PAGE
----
Peter Lynch, one of the greatest US investors, has his own unique approach. Investing money in 2020 might seem risky but these tips can surely help you avoid big losses.
Investing money in 2020
Nowadays seems like a really hard time to avoid losing money. And where to invest money profitably is quite a big question. Indeed, the US-China tensions, the coronavirus crisis that is far from over, the US elections, and Brexit uncertainty might spook many investors.
Many indexes have almost recovered from their March losses. It particularly seems to be the case with S&P 500, though not so much with the Footsie. I think it’s not just the Brexit uncertainty discount. It’s also due to the fact that the FTSE 100 doesn’t have many overvalued high tech names. Although I expect another stock market crash, Footsie shares are better bargains than S&P 500 stocks, in my opinion.
But before picking a few I’d read some good tips from Peter Lynch, a financial guru.
Peter Lynch and his principles
Lynch is known for being a successful value investor. He owned an investment fund that generated about 30% return per year. I compiled some of the great investor’s quotes here.
“A lot of money can be made when a troubled company turns around.” That’s an important rule, indeed. Many investors panic when everything goes on sale. At the same time, they get greedy when the stock market is in a bubble. Good days come after bad days. This is true of individual companies too. They can recover after recessions and make their shareholders rich.
“When purchasing depressed stocks in troubled companies, seek out the ones with the superior financial positions and avoid the ones with loads of bank debt.” Well, it’s self-explanatory because “companies that have no debt can’t go bankrupt.”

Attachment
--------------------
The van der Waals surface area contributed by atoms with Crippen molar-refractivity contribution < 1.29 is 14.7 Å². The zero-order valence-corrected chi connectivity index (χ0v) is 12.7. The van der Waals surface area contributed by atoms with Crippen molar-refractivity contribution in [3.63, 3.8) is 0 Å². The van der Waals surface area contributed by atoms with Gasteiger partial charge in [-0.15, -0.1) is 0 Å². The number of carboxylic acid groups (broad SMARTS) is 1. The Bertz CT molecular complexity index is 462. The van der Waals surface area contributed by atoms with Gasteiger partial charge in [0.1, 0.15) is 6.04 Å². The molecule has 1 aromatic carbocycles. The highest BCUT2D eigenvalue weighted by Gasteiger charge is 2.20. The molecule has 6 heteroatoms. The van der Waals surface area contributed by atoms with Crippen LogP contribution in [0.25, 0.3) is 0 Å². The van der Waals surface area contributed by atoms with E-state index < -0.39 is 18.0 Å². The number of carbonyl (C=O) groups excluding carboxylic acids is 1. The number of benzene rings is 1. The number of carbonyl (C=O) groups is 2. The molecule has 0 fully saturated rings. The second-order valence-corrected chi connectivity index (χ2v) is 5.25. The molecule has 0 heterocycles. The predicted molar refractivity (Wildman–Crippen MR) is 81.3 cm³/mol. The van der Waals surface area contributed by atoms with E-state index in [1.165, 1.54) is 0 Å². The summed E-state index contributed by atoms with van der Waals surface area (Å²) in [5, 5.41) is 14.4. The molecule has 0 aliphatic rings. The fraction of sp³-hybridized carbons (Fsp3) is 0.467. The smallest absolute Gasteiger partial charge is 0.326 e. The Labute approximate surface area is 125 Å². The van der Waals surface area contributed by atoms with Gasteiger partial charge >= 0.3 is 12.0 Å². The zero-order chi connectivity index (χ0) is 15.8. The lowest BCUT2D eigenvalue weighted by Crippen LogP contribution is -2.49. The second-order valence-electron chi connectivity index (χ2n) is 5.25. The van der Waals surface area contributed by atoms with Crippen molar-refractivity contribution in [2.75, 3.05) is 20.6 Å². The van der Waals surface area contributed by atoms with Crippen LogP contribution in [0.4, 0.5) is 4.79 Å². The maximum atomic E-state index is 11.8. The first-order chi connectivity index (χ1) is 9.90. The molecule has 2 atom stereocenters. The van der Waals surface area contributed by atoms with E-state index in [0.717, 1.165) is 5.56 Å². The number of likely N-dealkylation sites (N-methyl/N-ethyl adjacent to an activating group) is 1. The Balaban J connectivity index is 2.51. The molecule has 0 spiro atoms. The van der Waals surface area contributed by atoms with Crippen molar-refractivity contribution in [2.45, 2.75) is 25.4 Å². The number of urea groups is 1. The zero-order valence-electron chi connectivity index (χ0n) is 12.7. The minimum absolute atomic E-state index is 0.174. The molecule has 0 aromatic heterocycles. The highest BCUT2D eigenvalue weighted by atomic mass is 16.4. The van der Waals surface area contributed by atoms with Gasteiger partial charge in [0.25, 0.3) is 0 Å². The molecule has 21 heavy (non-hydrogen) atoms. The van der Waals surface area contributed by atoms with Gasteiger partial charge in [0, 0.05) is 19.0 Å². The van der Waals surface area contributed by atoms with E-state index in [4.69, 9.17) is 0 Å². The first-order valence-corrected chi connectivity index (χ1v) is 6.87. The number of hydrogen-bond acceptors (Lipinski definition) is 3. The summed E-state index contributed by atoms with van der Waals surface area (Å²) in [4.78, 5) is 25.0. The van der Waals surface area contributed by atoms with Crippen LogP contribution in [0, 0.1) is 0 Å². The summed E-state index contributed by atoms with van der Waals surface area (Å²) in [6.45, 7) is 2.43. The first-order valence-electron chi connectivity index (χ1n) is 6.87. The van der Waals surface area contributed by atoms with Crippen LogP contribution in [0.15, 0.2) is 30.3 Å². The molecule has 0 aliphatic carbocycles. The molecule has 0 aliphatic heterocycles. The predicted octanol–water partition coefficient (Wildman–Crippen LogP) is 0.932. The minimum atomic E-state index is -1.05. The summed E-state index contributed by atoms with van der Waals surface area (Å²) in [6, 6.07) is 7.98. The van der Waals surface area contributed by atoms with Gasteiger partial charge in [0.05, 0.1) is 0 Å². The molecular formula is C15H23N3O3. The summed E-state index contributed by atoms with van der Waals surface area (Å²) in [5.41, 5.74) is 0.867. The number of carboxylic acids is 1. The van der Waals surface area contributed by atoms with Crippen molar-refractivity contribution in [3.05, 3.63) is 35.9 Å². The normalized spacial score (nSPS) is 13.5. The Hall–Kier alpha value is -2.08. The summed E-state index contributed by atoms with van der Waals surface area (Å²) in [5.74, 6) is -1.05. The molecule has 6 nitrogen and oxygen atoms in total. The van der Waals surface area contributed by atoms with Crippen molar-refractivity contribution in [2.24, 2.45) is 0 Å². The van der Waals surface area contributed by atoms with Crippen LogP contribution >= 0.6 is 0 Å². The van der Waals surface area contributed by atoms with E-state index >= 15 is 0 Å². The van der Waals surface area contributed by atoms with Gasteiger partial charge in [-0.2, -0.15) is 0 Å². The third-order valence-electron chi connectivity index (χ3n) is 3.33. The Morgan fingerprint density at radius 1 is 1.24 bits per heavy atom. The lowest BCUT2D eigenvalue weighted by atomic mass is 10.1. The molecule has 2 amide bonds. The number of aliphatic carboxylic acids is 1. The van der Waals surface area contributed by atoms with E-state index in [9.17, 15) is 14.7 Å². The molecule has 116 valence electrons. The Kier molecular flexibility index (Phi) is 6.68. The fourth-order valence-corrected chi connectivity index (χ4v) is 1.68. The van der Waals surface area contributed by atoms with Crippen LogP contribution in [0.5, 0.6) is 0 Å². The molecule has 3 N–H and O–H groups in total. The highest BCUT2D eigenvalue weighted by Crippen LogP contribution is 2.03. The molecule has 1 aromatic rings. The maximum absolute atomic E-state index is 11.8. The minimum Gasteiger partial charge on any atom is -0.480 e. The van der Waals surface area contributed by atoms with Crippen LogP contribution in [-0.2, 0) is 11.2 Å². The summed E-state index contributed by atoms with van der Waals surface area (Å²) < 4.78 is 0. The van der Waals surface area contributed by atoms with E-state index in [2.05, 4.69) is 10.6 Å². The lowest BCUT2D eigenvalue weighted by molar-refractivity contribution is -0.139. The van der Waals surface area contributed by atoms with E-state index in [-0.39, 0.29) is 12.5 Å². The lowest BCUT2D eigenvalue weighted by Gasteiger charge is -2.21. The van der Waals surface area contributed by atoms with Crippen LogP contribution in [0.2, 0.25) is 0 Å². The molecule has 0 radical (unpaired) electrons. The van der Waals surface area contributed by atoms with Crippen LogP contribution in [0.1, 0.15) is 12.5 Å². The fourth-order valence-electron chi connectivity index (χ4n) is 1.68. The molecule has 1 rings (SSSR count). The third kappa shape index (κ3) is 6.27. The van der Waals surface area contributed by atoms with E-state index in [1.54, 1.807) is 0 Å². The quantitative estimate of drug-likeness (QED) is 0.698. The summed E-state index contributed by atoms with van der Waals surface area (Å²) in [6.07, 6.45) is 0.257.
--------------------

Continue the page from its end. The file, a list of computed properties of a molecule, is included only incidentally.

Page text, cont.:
Another point is rather controversial. “Managerial ability may be important, but it’s quite difficult to assess. Base your purchases on the company’s prospects, not on the president’s resume or speaking ability.” Many brilliant financiers, including Warren Buffett, consider adeqaute management to be essential for a business to prosper. In fact, it’s one of Buffett’s key criteria. But agree with Peter Lynch, that the management’s ability is often hard to judge.
How do you judge if a company is overvalued? Well, “carefully consider the price-earnings ratio. If the stock is grossly overpriced, even if everything else goes right, you won’t make any money.” That’s absolutely true. In the best case scenario the stock will only rise slightly. But if many things don’t go right, the investor will probably end up with huge book losses.
“If the P/E of Coca-Cola is 15, you’d expect the company to be growing at about 15 percent a year, etc. But if the P/E ratio is less than the growth rate, you may have found yourself a bargain. A company, say, with a growth rate of 12 percent a year (also known as a “12-percent grower”) and a P/E ratio of 6 is a very attractive prospect.” That’s a great way of spotting bargains. I assume Lynch means net earnings growth. Not only should a company trade at a low P/E ratio, it should also grow at a steady rate, which should be higher than the company’s P/E ratio.
There are other criteria when choosing great companies and the Footsie has a lot on offer.